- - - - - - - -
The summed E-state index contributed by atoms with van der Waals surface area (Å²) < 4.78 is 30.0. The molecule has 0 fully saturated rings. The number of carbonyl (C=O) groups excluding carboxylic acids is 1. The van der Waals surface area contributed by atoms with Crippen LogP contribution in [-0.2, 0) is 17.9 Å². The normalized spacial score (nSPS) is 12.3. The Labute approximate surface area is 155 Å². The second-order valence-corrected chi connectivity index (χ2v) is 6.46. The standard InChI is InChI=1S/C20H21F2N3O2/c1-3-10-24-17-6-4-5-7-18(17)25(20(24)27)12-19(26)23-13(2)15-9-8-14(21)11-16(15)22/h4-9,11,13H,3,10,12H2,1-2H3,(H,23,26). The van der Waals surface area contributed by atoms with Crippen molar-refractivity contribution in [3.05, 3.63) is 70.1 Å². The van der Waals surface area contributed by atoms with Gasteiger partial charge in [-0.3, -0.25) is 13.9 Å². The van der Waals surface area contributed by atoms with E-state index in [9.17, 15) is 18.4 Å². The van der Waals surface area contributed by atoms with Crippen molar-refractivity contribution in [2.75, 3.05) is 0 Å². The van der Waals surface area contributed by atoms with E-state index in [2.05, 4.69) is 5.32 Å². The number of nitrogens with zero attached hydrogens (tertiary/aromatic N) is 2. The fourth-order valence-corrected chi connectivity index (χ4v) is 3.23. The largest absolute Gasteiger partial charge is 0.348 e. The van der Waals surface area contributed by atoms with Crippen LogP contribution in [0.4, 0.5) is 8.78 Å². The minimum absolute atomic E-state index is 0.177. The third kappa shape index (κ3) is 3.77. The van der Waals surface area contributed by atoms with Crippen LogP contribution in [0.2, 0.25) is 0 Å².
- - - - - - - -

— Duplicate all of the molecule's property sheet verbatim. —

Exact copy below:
The summed E-state index contributed by atoms with van der Waals surface area (Å²) < 4.78 is 30.0. The molecule has 0 fully saturated rings. The number of carbonyl (C=O) groups excluding carboxylic acids is 1. The van der Waals surface area contributed by atoms with Crippen LogP contribution in [-0.2, 0) is 17.9 Å². The normalized spacial score (nSPS) is 12.3. The Labute approximate surface area is 155 Å². The second-order valence-corrected chi connectivity index (χ2v) is 6.46. The standard InChI is InChI=1S/C20H21F2N3O2/c1-3-10-24-17-6-4-5-7-18(17)25(20(24)27)12-19(26)23-13(2)15-9-8-14(21)11-16(15)22/h4-9,11,13H,3,10,12H2,1-2H3,(H,23,26). The van der Waals surface area contributed by atoms with Crippen molar-refractivity contribution in [3.05, 3.63) is 70.1 Å². The van der Waals surface area contributed by atoms with Gasteiger partial charge in [-0.3, -0.25) is 13.9 Å². The van der Waals surface area contributed by atoms with E-state index in [9.17, 15) is 18.4 Å². The van der Waals surface area contributed by atoms with Crippen molar-refractivity contribution in [2.75, 3.05) is 0 Å². The van der Waals surface area contributed by atoms with E-state index in [2.05, 4.69) is 5.32 Å². The number of nitrogens with zero attached hydrogens (tertiary/aromatic N) is 2. The fourth-order valence-corrected chi connectivity index (χ4v) is 3.23. The largest absolute Gasteiger partial charge is 0.348 e. The van der Waals surface area contributed by atoms with Crippen LogP contribution in [0.4, 0.5) is 8.78 Å². The minimum absolute atomic E-state index is 0.177. The third kappa shape index (κ3) is 3.77. The van der Waals surface area contributed by atoms with Crippen LogP contribution in [0.2, 0.25) is 0 Å².